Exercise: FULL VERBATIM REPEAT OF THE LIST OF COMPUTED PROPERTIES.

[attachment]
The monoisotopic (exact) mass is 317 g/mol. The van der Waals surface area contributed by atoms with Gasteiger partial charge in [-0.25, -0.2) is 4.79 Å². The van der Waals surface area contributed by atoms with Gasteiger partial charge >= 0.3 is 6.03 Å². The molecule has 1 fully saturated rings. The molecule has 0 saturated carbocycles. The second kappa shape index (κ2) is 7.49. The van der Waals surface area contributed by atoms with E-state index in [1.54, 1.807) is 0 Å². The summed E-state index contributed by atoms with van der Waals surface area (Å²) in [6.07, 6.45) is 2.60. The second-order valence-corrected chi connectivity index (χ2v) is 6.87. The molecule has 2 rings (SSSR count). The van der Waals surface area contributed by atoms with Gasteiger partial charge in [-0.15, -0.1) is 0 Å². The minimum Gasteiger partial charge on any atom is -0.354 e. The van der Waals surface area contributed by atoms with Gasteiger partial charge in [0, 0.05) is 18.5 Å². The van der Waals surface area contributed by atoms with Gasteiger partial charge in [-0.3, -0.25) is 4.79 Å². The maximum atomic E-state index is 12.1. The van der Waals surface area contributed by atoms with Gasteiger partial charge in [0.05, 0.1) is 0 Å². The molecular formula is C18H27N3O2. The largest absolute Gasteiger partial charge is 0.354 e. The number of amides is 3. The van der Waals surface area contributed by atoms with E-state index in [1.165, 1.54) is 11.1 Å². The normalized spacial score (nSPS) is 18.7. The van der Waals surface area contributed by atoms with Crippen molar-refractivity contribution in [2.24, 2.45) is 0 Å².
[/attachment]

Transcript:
The monoisotopic (exact) mass is 317 g/mol. The van der Waals surface area contributed by atoms with Gasteiger partial charge in [-0.25, -0.2) is 4.79 Å². The van der Waals surface area contributed by atoms with Gasteiger partial charge >= 0.3 is 6.03 Å². The molecule has 1 fully saturated rings. The molecule has 0 saturated carbocycles. The second kappa shape index (κ2) is 7.49. The van der Waals surface area contributed by atoms with E-state index in [1.54, 1.807) is 0 Å². The summed E-state index contributed by atoms with van der Waals surface area (Å²) in [6.07, 6.45) is 2.60. The second-order valence-corrected chi connectivity index (χ2v) is 6.87. The molecule has 2 rings (SSSR count). The van der Waals surface area contributed by atoms with Gasteiger partial charge in [-0.15, -0.1) is 0 Å². The minimum Gasteiger partial charge on any atom is -0.354 e. The van der Waals surface area contributed by atoms with Gasteiger partial charge in [0, 0.05) is 18.5 Å². The van der Waals surface area contributed by atoms with Gasteiger partial charge in [-0.3, -0.25) is 4.79 Å². The maximum atomic E-state index is 12.1. The van der Waals surface area contributed by atoms with Gasteiger partial charge in [0.05, 0.1) is 0 Å². The molecular formula is C18H27N3O2. The largest absolute Gasteiger partial charge is 0.354 e. The number of amides is 3. The van der Waals surface area contributed by atoms with E-state index in [1.165, 1.54) is 11.1 Å². The normalized spacial score (nSPS) is 18.7. The van der Waals surface area contributed by atoms with Crippen molar-refractivity contribution in [2.24, 2.45) is 0 Å².